“The best time to plot a novel is while doing the dishes” –Dame Agatha Christie
We could begin by asking if anybody “does” anything anymore. Is action rooted in consequence, necessity, a primal cause, instinct or an inevitably tragic sense of striving for, yet failing to, achieve an ideal?
Beyond what could be an instinctive loathing of smelly crockery (limited, of course, to those with a sense of smell who are in proximity of the sink), “doing” the dishes may honor presumptions of cleanliness that are determined by personal history, cultural mores, misinformation about “germs” and religious fancy, which begs us to consider how can cleanliness be next to godliness when, an omnipresent deity can have permit no propinquity other than that imagined by the self: there cannot be a hierarchical “nextedness.”
We can anticipate a utility in removing food from a plate, in that a plate without food is more useful than a plate displaying dried, crusty, no-longer consumable organic matter. Is a clean plate the same as an empty plate? Close examination of any object presumed to be “clean” will reveal the presence of microscopic monstrosities that no one, aside from high school biology students forced to examine the contents of “drinking” water. Emptiness, in mysticism or in the physical sciences, is a paradox: the more we observe, the more we notice, regardless of definitions of “content.”
Let us impose an arbitrary limitation on our discussion with a view toward the technological and cultural presence of the contemporary dishwashing machine. We will, therefore, not include definitions and perspectives on soap, brushes, scrubbing pads, gloves, dish towels, dishpan hands, the aesthetic complexities in sink composition and that most fascinating symbol of modern nihilism: the garbage disposal, which has, as its unifying characteristic, that potential (if not actual) ability to transform unwanted refuse (excluing banana peels, onion skins, corn husks,animal bones, metal jar lids, plastic seals, the hard stalks of gourds and vine squash, bottle tops, small dessert spoons, rubber bands and that cell phone that was just too damned slow to load) into a whirl of mechanical noise and darkness worthy of an ancient household god, that then mellows into “nothing” that drains down into the underworld.
We should pause, here and examine–all too briefly–the custom of manually cleaning dishes, glassware, pots, pans and cutlery with warm (if not hot) water, detergent and a scrubbing implement before inserting the same items into the dishwashing machines. Is it that the use of ones hands is remains preminent? Or is the literal cleaning a preparatory rite that leads to a epiphanic return to innocence implied by the machine’s normal cycle?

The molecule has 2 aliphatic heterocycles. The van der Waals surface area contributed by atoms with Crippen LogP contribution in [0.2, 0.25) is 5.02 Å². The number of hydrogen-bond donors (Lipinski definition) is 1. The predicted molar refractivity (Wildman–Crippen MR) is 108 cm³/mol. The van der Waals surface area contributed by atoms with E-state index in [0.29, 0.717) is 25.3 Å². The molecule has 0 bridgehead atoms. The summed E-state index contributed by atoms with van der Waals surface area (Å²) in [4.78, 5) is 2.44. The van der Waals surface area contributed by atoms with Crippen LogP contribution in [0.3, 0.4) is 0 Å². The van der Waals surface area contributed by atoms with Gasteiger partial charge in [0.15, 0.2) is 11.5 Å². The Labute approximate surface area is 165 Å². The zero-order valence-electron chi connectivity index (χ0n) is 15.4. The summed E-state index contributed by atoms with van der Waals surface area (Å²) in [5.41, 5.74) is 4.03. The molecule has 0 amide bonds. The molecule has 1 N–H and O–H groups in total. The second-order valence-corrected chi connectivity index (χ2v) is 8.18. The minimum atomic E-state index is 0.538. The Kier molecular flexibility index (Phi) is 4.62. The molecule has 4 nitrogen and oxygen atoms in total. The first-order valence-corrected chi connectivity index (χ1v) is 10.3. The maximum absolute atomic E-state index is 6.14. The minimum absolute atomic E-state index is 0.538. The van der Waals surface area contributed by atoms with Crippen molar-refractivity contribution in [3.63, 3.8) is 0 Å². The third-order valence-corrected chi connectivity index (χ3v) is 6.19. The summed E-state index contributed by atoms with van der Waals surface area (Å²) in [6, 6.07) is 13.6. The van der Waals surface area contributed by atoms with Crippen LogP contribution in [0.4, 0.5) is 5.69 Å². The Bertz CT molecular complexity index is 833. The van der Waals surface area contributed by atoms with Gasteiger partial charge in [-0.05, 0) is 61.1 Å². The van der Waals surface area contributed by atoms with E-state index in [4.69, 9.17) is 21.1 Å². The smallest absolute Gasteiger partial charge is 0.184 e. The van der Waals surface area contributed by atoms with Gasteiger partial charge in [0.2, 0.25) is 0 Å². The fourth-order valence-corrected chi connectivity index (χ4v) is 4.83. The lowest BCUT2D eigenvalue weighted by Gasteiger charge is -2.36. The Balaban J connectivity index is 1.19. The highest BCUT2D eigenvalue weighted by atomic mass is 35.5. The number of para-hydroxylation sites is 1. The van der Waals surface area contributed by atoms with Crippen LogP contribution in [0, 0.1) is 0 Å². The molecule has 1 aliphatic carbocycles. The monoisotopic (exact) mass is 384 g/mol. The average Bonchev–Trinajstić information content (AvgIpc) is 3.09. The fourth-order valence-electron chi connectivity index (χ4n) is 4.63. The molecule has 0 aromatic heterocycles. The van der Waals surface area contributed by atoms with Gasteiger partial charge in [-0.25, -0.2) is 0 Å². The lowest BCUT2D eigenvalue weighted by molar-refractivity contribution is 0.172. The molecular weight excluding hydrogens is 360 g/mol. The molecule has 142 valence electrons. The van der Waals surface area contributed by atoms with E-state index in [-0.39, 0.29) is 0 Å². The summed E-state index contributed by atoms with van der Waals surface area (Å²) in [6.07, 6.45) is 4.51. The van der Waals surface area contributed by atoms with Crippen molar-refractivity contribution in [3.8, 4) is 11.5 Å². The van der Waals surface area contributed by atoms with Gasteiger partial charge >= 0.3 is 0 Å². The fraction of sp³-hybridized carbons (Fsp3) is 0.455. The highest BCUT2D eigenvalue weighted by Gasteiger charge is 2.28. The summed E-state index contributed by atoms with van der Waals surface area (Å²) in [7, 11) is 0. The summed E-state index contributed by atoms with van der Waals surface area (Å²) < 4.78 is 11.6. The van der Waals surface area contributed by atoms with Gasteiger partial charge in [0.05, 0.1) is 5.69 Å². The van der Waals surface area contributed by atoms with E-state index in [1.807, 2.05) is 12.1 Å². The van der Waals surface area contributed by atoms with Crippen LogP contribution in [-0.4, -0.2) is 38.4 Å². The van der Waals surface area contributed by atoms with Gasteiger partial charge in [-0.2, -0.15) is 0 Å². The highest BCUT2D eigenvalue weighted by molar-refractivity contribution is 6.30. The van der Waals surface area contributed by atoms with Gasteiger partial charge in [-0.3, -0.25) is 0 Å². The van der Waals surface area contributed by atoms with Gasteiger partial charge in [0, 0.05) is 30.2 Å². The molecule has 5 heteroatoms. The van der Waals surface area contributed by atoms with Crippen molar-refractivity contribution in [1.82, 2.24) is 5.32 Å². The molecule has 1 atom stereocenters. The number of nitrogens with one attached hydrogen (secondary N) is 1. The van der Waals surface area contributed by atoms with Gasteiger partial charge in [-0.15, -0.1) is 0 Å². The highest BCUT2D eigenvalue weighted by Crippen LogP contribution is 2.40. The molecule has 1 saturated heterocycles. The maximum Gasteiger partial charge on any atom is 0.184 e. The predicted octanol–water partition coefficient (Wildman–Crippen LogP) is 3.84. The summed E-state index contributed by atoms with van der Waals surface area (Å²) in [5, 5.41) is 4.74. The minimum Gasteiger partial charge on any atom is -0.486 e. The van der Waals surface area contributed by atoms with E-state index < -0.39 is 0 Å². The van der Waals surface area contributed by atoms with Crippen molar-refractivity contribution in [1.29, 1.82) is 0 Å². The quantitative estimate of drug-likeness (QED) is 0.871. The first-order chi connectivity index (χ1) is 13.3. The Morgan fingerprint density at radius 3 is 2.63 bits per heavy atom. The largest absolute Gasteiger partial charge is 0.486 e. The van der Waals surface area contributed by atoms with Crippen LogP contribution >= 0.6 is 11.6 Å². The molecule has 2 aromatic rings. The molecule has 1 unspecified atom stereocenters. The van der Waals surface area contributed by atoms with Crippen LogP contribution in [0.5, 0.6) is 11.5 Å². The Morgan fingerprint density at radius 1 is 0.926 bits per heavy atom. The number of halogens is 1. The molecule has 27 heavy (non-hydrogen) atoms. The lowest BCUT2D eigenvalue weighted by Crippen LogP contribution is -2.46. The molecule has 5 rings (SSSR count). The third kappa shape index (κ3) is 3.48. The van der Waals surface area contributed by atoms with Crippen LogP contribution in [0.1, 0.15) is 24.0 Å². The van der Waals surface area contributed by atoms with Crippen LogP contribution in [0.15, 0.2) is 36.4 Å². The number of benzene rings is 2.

Here I must digress into the complexity of placement. We will accept as a given that dishwashing machines have two racks, the lower closer to the hottest and most powerful water spray, the second reserved for glassware and a more median spritzenleben. This said, the arrangement of items within the machine must be interrogated for characteristic anomalies regarding gender, historical determinism, applications of power, and structural atavism.
First, research is necessary for the establishment of any claim regarding the masculine necessity for hierarchical unities and the favoring of like items at the expense of the “other.”
We must also ask if the placement of objects is determined by the order in which they are removed from the sink, thus ceding choice to an historical determinism, or could the method be derived as an application of power, i.e., putting items retaining a higher or more visible concentration of food debris in the bottom rack, instead of the top?
A final post-structural consideration regards the use of the racks, as well as other containers for cutlery and smaller items. That these racks exist can be confirmed empirically but not a priori. One can use the prongs and spacers to arrange plates on their edge, but also ignore (and, possibly defy) the expectations within the machine’s deign and balance the plates face down, affording maximal exposure to the hot spray.
And what about placement that is counter-productive, such putting a glass or cup with its bottom down, instead of inverted? The vessel would certainly fill with the first rinse water (if a cycle had been selected with such a feature) and not drain.
Would the cup be any cleaner? And, to add an element of humor to our exploration, would it, at the conclusion of the machine’s exculpatory process, be half empty, or half full?
I see from the clock we’ve run out of time. I’ll save the examination of dishwasher soap levels, rinse additives and the environmental implications of heated drying for our next session.
One thought on “A Philosopher Does the Dishes”
Industrial Engineering prose. You have created a new category. Should be required reading at Georgia Tech, or M I T. You sir, are a poet.